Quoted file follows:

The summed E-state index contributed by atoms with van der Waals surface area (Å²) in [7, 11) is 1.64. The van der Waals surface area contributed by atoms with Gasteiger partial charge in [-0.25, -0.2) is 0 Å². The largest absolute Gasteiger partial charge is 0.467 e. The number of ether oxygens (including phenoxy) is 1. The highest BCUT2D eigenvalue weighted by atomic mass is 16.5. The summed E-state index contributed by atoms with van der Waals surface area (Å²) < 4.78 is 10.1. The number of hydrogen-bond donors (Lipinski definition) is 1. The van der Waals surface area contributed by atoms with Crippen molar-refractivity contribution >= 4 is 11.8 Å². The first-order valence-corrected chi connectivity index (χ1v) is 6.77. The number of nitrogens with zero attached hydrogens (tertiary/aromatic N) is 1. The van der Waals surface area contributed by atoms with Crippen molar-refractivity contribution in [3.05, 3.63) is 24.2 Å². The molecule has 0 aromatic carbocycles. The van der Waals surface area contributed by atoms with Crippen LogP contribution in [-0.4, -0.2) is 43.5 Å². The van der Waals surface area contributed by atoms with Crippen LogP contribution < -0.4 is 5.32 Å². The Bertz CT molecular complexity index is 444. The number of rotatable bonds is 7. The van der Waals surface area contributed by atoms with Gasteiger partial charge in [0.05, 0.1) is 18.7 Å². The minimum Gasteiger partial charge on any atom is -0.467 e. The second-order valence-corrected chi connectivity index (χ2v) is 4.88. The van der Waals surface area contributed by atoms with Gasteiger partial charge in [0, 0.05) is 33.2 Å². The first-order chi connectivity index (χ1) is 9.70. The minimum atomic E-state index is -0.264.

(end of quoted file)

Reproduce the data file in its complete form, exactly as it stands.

The summed E-state index contributed by atoms with van der Waals surface area (Å²) in [7, 11) is 1.64. The van der Waals surface area contributed by atoms with Gasteiger partial charge in [-0.25, -0.2) is 0 Å². The largest absolute Gasteiger partial charge is 0.467 e. The number of ether oxygens (including phenoxy) is 1. The highest BCUT2D eigenvalue weighted by atomic mass is 16.5. The summed E-state index contributed by atoms with van der Waals surface area (Å²) < 4.78 is 10.1. The number of hydrogen-bond donors (Lipinski definition) is 1. The van der Waals surface area contributed by atoms with Crippen molar-refractivity contribution >= 4 is 11.8 Å². The first-order valence-corrected chi connectivity index (χ1v) is 6.77. The number of nitrogens with zero attached hydrogens (tertiary/aromatic N) is 1. The van der Waals surface area contributed by atoms with Crippen molar-refractivity contribution in [3.05, 3.63) is 24.2 Å². The molecule has 0 aromatic carbocycles. The van der Waals surface area contributed by atoms with Crippen LogP contribution in [-0.4, -0.2) is 43.5 Å². The van der Waals surface area contributed by atoms with Crippen LogP contribution < -0.4 is 5.32 Å². The Bertz CT molecular complexity index is 444. The number of rotatable bonds is 7. The van der Waals surface area contributed by atoms with Gasteiger partial charge in [0.05, 0.1) is 18.7 Å². The minimum Gasteiger partial charge on any atom is -0.467 e. The second-order valence-corrected chi connectivity index (χ2v) is 4.88. The van der Waals surface area contributed by atoms with Gasteiger partial charge in [0, 0.05) is 33.2 Å². The first-order chi connectivity index (χ1) is 9.70. The minimum atomic E-state index is -0.264.